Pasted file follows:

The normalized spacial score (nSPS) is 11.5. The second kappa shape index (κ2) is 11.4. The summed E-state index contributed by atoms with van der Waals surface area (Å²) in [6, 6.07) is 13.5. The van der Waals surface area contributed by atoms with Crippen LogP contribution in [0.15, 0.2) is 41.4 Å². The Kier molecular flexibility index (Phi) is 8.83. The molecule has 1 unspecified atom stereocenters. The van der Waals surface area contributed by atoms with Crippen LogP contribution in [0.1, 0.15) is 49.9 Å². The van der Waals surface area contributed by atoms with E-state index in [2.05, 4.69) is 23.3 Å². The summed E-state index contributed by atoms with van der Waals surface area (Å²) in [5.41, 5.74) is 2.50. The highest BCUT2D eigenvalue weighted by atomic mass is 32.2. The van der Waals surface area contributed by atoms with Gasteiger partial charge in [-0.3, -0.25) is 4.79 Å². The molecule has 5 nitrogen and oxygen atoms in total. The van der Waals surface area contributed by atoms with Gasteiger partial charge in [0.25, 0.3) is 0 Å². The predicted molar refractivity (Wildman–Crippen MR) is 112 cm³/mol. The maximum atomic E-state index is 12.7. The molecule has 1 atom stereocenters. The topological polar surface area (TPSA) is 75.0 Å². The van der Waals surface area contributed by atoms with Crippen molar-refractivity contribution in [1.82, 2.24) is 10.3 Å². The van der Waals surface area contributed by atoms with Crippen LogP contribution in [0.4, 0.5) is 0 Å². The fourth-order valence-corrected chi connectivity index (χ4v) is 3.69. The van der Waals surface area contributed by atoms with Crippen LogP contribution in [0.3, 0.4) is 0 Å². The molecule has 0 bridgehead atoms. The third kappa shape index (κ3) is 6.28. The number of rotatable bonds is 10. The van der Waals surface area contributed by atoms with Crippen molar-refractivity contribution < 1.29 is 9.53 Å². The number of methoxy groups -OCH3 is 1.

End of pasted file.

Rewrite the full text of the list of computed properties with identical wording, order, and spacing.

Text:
The normalized spacial score (nSPS) is 11.5. The second kappa shape index (κ2) is 11.4. The summed E-state index contributed by atoms with van der Waals surface area (Å²) in [6, 6.07) is 13.5. The van der Waals surface area contributed by atoms with Crippen LogP contribution in [0.15, 0.2) is 41.4 Å². The Kier molecular flexibility index (Phi) is 8.83. The molecule has 1 unspecified atom stereocenters. The van der Waals surface area contributed by atoms with Crippen LogP contribution in [0.1, 0.15) is 49.9 Å². The van der Waals surface area contributed by atoms with E-state index in [2.05, 4.69) is 23.3 Å². The summed E-state index contributed by atoms with van der Waals surface area (Å²) in [5.41, 5.74) is 2.50. The highest BCUT2D eigenvalue weighted by atomic mass is 32.2. The van der Waals surface area contributed by atoms with Gasteiger partial charge in [-0.3, -0.25) is 4.79 Å². The molecule has 5 nitrogen and oxygen atoms in total. The van der Waals surface area contributed by atoms with Gasteiger partial charge in [0.25, 0.3) is 0 Å². The predicted molar refractivity (Wildman–Crippen MR) is 112 cm³/mol. The maximum atomic E-state index is 12.7. The molecule has 1 atom stereocenters. The topological polar surface area (TPSA) is 75.0 Å². The van der Waals surface area contributed by atoms with Crippen molar-refractivity contribution in [1.82, 2.24) is 10.3 Å². The van der Waals surface area contributed by atoms with Crippen LogP contribution in [0.4, 0.5) is 0 Å². The fourth-order valence-corrected chi connectivity index (χ4v) is 3.69. The van der Waals surface area contributed by atoms with Crippen LogP contribution in [0.3, 0.4) is 0 Å². The molecule has 0 bridgehead atoms. The third kappa shape index (κ3) is 6.28. The number of rotatable bonds is 10. The van der Waals surface area contributed by atoms with Crippen molar-refractivity contribution < 1.29 is 9.53 Å². The number of methoxy groups -OCH3 is 1.